Ms. Curtin made her Met début in 1961 as Fiordiligi in Mozart’s COSÌ FAN TUTTE. (‘Now Phyllis Curtin is at the Met, where she should have been a long time ago’, THE NEW YORK HERALD TRIBUNE wrote.) But after that, the company’s imperious general manager, Rudolf Bing, engaged her only occasionally.
Even more painful than her dealings with the Met was a rupture with City Opera in 1966, which Ms. Curtin called ‘the only heartbreaking thing in my career’. The company had been planning to stage Handel’s JULIUS CAESAR, with the role of Cleopatra going to Ms. Curtin. Then Ms. Sills, in her 30s and a City Opera regular though not yet a huge star, demanded the role for herself. She threatened to rent Carnegie Hall and present a competing program of arias from the opera if the company did not relent. The company relented. ‘That’s when the knife went into my back’, Ms. Curtin told THE TIMES in 1972. ‘After my life at the City Opera, which had always been successful for me and the company, I simply couldn’t believe that my family would do that to me’. Ms. Sills, who later said she regretted the episode, sang the role to immense acclaim. It was said to have made her career.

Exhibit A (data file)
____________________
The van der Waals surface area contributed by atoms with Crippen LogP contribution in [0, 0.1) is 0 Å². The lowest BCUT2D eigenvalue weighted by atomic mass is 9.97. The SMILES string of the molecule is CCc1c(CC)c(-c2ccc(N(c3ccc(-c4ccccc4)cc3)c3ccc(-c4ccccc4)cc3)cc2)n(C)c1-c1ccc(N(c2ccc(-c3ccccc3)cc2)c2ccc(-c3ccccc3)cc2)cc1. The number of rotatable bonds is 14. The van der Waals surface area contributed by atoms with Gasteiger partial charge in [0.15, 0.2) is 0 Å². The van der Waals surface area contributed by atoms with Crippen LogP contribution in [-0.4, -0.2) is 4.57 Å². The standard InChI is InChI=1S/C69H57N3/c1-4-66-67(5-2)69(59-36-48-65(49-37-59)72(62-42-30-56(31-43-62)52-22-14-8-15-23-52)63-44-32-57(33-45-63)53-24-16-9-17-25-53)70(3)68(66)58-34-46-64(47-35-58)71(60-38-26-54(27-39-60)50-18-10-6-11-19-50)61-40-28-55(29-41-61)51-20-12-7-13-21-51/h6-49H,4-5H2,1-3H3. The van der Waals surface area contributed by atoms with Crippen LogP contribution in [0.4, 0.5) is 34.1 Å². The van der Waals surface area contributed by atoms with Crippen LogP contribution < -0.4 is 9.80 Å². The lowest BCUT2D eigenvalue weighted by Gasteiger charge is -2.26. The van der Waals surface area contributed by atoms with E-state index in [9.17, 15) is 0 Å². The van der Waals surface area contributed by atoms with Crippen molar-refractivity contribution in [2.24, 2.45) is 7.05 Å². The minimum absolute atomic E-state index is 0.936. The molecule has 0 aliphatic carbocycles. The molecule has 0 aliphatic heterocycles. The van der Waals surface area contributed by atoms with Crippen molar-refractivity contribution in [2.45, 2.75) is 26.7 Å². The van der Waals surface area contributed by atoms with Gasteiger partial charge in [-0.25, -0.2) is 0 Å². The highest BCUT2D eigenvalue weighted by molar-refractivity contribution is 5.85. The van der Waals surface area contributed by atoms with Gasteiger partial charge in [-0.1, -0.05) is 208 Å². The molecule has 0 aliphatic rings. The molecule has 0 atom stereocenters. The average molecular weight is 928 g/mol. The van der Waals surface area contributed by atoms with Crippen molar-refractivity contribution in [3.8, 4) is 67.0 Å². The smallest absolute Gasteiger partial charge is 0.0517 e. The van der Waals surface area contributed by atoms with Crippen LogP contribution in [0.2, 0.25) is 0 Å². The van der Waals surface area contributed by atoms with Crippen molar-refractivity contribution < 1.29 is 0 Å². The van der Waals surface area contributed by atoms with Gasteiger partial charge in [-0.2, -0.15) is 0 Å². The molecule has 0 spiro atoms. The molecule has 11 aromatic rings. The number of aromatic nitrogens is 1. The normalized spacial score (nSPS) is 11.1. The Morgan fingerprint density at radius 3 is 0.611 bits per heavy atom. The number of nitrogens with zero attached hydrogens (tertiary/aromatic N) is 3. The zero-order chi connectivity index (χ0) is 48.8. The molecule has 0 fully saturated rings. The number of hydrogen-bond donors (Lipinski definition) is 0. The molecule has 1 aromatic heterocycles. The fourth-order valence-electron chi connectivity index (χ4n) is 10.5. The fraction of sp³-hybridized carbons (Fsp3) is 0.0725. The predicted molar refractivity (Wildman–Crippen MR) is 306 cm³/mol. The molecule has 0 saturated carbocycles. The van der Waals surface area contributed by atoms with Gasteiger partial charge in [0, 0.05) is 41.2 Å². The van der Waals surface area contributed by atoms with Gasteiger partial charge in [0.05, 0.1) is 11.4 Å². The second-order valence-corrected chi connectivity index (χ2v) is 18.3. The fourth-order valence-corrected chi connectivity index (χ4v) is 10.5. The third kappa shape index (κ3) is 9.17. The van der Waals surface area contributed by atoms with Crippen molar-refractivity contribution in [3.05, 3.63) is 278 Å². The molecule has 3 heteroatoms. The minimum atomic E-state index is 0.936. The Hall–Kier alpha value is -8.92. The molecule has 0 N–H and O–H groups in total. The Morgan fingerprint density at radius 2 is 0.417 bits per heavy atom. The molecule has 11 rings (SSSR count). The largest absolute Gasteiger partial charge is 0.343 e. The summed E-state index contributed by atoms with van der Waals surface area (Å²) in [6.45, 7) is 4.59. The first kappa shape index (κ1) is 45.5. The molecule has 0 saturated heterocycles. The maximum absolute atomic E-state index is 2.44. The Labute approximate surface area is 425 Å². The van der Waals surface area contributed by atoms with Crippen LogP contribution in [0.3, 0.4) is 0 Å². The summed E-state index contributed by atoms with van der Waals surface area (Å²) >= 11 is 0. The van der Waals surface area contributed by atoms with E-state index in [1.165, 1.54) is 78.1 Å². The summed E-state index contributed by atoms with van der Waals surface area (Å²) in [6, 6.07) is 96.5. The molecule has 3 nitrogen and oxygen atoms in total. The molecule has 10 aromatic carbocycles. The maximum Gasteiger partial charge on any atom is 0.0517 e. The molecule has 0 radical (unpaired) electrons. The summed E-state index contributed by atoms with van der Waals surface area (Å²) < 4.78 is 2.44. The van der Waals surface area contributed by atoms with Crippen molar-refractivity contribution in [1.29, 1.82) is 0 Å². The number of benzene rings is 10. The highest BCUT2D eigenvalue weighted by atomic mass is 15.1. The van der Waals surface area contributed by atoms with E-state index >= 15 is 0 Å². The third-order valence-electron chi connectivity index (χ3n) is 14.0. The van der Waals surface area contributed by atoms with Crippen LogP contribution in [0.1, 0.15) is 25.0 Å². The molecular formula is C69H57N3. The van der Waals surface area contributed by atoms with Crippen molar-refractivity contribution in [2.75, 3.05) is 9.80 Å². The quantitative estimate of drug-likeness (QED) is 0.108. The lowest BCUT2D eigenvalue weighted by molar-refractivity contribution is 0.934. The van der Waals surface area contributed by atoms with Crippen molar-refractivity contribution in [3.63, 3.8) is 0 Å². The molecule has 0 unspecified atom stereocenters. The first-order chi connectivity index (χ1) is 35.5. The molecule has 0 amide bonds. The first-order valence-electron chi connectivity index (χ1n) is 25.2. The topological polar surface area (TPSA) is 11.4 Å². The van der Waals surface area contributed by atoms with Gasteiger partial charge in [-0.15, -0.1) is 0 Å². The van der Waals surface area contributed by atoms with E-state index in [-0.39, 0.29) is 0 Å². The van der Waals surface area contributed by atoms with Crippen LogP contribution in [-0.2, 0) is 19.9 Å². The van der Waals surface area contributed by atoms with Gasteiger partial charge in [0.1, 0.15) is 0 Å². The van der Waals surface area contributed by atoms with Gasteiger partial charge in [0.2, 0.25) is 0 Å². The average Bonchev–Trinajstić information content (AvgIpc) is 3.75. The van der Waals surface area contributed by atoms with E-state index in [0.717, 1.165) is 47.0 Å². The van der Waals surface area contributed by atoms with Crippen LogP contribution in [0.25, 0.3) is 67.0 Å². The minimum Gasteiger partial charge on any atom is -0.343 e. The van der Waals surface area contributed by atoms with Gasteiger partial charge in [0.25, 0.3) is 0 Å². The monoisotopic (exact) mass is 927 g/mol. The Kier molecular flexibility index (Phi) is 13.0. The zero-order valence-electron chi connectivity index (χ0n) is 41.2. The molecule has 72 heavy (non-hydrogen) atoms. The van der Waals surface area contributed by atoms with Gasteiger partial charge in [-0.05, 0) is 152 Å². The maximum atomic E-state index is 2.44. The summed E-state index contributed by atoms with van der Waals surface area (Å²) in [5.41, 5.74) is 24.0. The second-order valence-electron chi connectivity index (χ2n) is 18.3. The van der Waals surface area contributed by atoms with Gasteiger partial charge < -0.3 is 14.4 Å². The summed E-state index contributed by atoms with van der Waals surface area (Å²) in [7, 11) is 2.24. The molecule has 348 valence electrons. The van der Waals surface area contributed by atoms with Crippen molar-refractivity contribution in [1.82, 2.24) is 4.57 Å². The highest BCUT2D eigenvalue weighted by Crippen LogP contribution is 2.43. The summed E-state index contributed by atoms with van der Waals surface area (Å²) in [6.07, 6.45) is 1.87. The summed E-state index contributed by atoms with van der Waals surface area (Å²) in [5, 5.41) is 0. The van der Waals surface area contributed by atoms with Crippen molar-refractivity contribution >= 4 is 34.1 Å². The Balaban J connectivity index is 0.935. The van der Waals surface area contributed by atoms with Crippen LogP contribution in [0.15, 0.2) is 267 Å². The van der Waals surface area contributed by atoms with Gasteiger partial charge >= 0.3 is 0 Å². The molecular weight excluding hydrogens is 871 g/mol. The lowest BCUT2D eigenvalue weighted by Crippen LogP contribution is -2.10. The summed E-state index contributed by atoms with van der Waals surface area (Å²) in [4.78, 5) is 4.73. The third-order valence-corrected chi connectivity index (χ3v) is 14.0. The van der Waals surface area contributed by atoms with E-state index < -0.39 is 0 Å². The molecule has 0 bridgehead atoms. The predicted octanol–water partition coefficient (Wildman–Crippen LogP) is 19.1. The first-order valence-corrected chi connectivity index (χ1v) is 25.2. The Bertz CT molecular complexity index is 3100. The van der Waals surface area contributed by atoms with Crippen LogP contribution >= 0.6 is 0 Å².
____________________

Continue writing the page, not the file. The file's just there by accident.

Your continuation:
Ms. Curtin, who continued to perform well into her 60s despite having developed painful rheumatoid arthritis in her mid-40s, taught at Yale during the 1970s and early ’80s. In 1983 she became the dean of Boston University’s School for the Arts, a post she held until 1991, when she retired from the deanship but continued teaching there. Starting in the mid-1960s, she taught for 51 years at Tanglewood, where her students included the future opera stars Dawn Upshaw, Cheryl Studer and Simon Estes.
Ms. Curtin was by all accounts an undivalike diva, and though she maintained a deep regard for the music she sang, she did not appear to take the operatic life too seriously. In an interview with THE HERALD TRIBUNE in 1964, for instance, she set forth her modus operandi for kindling theatrical passion: ‘When I come out onstage I give the tenor a loving, seductive look’, she said. ‘If he turns and runs … oh, well, I have to do it all myself. If he blushes and hesitates and then shapes up … well, we’ll worry about it later’.”
- Margalit Fox, THE NEW YORK TIMES, 6 June, 2016